tangent to fronter/backer
James A. Landau
JJJRLandau at AOL.COM
Sat Jun 22 15:47:41 UTC 2002
In a message dated 06/22/2002 11:14:58 AM Eastern Daylight Time,
einstein at FROGNET.NET writes:
> I make the speaking-to-horses click on the right side, but I'm right handed:
> do left-handers click on the left side?
Not handedness. Race.
The white man (and white women, too) mounts horses from the left side. I am
told the reason is that from the left allows one to use one's "strong right
arm" to aid in mounting. Hence a white would "make the speaking-to-horses
click on the right side" since s/he is to the left and the horse is to the
For some reason that no one has ever explained to me, Native Americans (or at
least the Plains Indians) always mounted a horse from the right. And a
horse, I am told, once trained to being mounted from one side, will not let a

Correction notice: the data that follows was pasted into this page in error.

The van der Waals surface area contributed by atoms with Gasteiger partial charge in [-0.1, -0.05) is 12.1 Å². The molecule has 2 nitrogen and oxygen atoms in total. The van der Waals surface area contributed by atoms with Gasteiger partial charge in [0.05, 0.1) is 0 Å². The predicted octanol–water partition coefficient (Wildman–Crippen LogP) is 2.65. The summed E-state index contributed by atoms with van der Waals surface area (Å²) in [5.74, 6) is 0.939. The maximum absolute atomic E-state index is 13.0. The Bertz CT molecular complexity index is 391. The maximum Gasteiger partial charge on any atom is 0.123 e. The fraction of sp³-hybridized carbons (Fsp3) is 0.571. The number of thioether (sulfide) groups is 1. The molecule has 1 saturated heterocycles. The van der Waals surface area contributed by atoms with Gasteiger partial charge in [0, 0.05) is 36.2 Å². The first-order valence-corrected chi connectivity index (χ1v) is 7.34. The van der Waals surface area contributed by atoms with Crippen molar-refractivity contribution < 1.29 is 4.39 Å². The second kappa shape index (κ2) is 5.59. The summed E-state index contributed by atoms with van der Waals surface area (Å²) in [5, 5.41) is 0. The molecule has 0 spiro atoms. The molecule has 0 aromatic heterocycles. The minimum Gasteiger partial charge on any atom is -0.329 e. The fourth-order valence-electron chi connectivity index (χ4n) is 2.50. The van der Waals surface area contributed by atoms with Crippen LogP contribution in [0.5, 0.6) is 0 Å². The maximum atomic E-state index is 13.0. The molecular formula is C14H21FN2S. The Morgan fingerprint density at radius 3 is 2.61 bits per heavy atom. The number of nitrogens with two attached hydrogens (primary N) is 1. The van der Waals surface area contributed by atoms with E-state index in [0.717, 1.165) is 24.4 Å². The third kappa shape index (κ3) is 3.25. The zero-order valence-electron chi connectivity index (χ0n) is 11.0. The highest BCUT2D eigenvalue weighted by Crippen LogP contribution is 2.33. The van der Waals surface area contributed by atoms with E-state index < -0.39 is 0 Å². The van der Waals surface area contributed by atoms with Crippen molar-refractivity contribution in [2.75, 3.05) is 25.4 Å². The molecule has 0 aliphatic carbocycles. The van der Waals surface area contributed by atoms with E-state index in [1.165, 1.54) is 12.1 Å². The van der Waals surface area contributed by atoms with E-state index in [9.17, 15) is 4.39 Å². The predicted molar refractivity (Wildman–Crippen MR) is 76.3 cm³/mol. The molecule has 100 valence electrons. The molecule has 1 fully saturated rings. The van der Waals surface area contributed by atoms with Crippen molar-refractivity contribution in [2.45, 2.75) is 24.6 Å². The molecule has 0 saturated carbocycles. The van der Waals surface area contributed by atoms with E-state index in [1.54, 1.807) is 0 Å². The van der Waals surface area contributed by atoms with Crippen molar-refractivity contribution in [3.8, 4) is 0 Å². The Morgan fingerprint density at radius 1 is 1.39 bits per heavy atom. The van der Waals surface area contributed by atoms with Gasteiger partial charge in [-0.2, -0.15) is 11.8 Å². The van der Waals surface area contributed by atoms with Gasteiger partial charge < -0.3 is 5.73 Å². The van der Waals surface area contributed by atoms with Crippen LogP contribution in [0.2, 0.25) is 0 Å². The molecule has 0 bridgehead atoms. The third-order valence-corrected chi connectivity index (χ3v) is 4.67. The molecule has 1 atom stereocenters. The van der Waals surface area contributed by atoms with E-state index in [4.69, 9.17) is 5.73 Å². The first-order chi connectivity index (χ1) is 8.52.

rider mount from the other side.
On Jeopardy once there were two white and one African-American contestants.
The question, answered by one of the whites, was about which side to mount a
horse from. Alex Trebek accepted "what is from the left". The correct
answer should have been "what is from the left if you're white, from the
right if you're a Native American, and you'll have to ask [the
African-American contestant] what he does."
By the way, my sister would like to know who Alex Trebek's dialect coach is.
- Jim Landau
PS. About identifying the "MLA" as a linguistics society---I recalled that
the ADS holds joint meetings with someone, and not having the newsletter
handy I couldn't look up who it was, but the initials "MLA" came to mind.
This brings up a question: if there really were a "Modern Linguistics
Association", would it allow discussions of proto-Indo-European?
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